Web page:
Thanks to my ever-improving eavesdropping skills, I bring you these fascinating facts of several sites I saw on my trip to DC over Memorial Day Weekend!
Who would’ve thought that such a plain looking park would have so much history? Not I. This is the statue of President Andrew Jackson, lying at the center of the park, which as a whole was named after a French General. Apparently, this park was called the President’s Park, and was part of the White House, until Thomas Jefferson had a street (Pennsylvania Avenue) cut through it in the year 1804, and opened it to the public. The fascinating part, however, is that since then, this park at some point in time was used as so many things, including a race track, a graveyard, a slave market, an encampment, and even a zoo!
The White House:
President George Washington, the first US President, laid the cornerstone of the White House (then called the Executive Mansion) in 1792, just a few years before I was born . It was completed in 1800, and Washington actually never got to live there, because he passed away the year before. Here’s where the interesting part comes in though. Washington DC was occupied by British troops during the War of 1812, and the Mansion was burnt down in 1814. It was only when it was rebuilt that it was named the White House. It was rebuilt with ordinary (flammable) stone, and painted white to resemble the original color of the Mansion. The Capitol Building, however, which was completed in 1800 as well, is built with marble (aka the eternal stone), to symbolically imply that the Congress is more essential to the preservation of democracy than is the white house.
The Capitol Building:
Ah, the US Capitol Building, one of the sites I was most excited to see. This building, of course, houses the Congress and Senate, and understanding what happens in this building is key to understanding how the US government operates, and this is a goal I have set for myself. As soon as I get to the building though, I am ambushed by a large group of schoolchildren (some of them pictured above) asking me to take pictures of them. After taking about 15, I am saved by one of their teachers, who thanks me for humoring the kids and explains that this is a traditional trip most schools in the US organize for 8th graders, which I thought was very interesting. I go on to tell her that I just recently moved to the US from Jordan, and that gets her attention. After asking me several general questions about Jordan that I will not bore you with, she actually invites me to walk with the group, and listen to what their tour guide has prepared for them. I was able to avoid eavesdropping this time.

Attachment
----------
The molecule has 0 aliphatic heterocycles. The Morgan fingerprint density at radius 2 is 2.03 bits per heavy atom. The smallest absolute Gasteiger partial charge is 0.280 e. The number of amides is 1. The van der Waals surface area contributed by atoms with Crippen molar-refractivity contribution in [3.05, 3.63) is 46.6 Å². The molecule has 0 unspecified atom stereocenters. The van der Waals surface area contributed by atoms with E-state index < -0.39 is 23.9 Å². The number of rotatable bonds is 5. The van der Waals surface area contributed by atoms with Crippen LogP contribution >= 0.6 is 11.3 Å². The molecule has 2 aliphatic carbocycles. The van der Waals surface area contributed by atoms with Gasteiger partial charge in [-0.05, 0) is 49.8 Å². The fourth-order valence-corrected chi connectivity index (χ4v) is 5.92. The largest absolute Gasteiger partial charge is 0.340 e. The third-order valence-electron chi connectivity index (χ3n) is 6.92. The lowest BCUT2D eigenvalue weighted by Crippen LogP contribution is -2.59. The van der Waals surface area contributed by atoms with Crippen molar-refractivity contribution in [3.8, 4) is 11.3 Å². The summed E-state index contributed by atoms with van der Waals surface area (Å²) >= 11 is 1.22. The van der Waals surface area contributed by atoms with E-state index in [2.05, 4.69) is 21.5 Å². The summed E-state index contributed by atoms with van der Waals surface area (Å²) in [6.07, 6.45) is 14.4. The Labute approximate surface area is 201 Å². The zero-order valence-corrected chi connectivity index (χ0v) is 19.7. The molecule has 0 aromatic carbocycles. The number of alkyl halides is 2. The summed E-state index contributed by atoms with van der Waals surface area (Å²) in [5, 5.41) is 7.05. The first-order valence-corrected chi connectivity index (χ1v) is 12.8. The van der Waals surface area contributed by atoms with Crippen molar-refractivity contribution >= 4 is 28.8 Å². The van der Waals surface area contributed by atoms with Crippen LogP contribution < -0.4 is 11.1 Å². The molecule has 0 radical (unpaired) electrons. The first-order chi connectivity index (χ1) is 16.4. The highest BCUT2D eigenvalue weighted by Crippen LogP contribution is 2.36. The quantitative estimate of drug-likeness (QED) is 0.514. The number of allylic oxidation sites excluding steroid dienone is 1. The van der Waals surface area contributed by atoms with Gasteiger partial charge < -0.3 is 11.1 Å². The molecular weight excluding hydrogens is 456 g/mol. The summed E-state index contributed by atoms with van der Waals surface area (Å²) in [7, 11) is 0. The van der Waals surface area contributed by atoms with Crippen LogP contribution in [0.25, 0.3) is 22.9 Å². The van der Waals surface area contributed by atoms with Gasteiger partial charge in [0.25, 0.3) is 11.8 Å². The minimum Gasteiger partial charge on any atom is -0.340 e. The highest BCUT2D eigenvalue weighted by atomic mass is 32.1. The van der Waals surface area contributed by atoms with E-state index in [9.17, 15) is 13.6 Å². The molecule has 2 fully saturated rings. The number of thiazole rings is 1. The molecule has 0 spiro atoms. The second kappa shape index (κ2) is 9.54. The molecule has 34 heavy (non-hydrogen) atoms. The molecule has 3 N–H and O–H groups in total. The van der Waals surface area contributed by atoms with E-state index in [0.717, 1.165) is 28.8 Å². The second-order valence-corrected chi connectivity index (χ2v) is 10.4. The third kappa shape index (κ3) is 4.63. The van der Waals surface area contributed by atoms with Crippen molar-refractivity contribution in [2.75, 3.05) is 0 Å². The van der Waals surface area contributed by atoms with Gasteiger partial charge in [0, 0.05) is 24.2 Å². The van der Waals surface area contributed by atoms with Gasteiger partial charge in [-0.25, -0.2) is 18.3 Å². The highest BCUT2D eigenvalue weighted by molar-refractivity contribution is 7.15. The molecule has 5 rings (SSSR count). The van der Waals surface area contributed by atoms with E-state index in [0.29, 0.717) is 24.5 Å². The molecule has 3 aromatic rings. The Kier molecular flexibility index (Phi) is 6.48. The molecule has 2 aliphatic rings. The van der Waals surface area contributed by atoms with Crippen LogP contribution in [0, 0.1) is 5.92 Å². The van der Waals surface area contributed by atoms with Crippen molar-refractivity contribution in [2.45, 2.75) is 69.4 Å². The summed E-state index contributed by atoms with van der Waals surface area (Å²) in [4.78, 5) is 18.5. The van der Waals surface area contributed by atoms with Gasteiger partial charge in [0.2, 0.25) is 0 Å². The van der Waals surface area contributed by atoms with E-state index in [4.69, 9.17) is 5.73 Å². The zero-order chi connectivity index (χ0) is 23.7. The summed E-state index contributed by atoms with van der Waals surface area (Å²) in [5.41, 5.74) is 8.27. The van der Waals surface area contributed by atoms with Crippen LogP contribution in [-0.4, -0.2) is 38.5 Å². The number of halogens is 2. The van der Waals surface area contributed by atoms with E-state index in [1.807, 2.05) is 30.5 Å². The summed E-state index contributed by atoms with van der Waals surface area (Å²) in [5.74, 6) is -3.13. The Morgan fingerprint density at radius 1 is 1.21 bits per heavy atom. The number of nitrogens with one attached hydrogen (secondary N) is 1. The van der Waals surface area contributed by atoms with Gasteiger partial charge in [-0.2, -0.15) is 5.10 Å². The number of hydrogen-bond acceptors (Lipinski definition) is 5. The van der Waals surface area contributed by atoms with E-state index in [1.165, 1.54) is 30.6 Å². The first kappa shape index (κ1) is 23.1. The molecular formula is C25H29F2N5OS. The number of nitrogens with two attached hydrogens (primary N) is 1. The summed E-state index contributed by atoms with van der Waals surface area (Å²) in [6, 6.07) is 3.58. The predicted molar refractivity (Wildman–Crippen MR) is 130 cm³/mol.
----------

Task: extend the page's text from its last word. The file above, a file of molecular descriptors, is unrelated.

Anyway, here’s the good stuff. A woman at the top of the center of the building represents what is called the “Freedom Statue.” In Western traditions, apparently the female represents concepts of liberty, justice, and equality, while the male symbolizes areas such as law and order. What made me proud though, is that this tradition actually stems from Ancient Egypt! Over time, Greeks and Romans adopted these concepts. The statue of the woman also faces East, toward the sun, to symbolize freedom and enlightenment.
The Washington Monument:
The Washington Monument is a site one cannot avoid seeing from many areas in DC. Again, it looked very simple, but I knew that only meant that there was a lot of history behind it. This time, I picked the tour group I’d listen in on carefully, and chose to follow a group of nicely dressed Europeans avidly taking notes on everything their tour leader was saying. I definitely made the right decision. I swear the tour guide spent at least 20 minutes talking about the Monument, and for good reason as it turns out. This monument was completed in the year 1884, even though the decision made to construct it was made in the early 1830s, by the Washington Society, a private non-profit institution. Members of this organization decided that an obelisk would be best as an official monument to commemorate the first US President. Construction was continuously interrupted due to a lack of funding as well as the start of the Civil War. Again, I was pleased to find out that the Obelisk is also an Egyptian concept that captivated Western cultures. Originally, the Obelisk symbolized the sun god Ra. George Washington is said to have considered Ancient Egyptians one of the greatest civilizations. This is why the institution felt that an Obelisk would be the perfect way to commemorate Washington’s commitment to establishing a “New World Order,” that would preserve freedom, liberty, justice, and equality. To preserve this powerful symbol, nothing in the city of Washington can be higher than this monument, which is approximately 165 meters in height.
Those were some of the major fascinating highlights of my trip. I’ll just let you enjoy some of the other pictures I took now